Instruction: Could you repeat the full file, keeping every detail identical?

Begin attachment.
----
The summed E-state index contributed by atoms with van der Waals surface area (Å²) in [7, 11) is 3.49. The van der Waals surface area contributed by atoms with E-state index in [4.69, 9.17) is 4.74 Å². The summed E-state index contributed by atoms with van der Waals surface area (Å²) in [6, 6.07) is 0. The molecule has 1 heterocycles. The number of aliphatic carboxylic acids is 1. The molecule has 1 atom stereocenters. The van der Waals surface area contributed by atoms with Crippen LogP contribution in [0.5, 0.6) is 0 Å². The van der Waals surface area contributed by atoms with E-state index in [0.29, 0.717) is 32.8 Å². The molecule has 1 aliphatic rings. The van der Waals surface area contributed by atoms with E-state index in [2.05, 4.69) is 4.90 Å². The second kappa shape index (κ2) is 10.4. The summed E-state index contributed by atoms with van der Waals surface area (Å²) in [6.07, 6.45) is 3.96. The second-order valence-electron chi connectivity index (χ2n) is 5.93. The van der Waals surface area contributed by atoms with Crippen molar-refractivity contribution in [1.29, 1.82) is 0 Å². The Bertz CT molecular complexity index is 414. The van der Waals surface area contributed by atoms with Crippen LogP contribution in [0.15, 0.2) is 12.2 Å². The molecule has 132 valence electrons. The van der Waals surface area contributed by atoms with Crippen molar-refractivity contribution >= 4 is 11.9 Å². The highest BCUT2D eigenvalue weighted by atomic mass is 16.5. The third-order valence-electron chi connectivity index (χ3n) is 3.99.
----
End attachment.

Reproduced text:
The summed E-state index contributed by atoms with van der Waals surface area (Å²) in [7, 11) is 3.49. The van der Waals surface area contributed by atoms with E-state index in [4.69, 9.17) is 4.74 Å². The summed E-state index contributed by atoms with van der Waals surface area (Å²) in [6, 6.07) is 0. The molecule has 1 heterocycles. The number of aliphatic carboxylic acids is 1. The molecule has 1 atom stereocenters. The van der Waals surface area contributed by atoms with Crippen LogP contribution in [0.5, 0.6) is 0 Å². The van der Waals surface area contributed by atoms with E-state index in [0.29, 0.717) is 32.8 Å². The molecule has 1 aliphatic rings. The van der Waals surface area contributed by atoms with E-state index in [2.05, 4.69) is 4.90 Å². The second kappa shape index (κ2) is 10.4. The summed E-state index contributed by atoms with van der Waals surface area (Å²) in [6.07, 6.45) is 3.96. The second-order valence-electron chi connectivity index (χ2n) is 5.93. The van der Waals surface area contributed by atoms with Crippen molar-refractivity contribution in [1.29, 1.82) is 0 Å². The Bertz CT molecular complexity index is 414. The van der Waals surface area contributed by atoms with Crippen LogP contribution in [0.15, 0.2) is 12.2 Å². The molecule has 132 valence electrons. The van der Waals surface area contributed by atoms with Crippen molar-refractivity contribution >= 4 is 11.9 Å². The highest BCUT2D eigenvalue weighted by atomic mass is 16.5. The third-order valence-electron chi connectivity index (χ3n) is 3.99.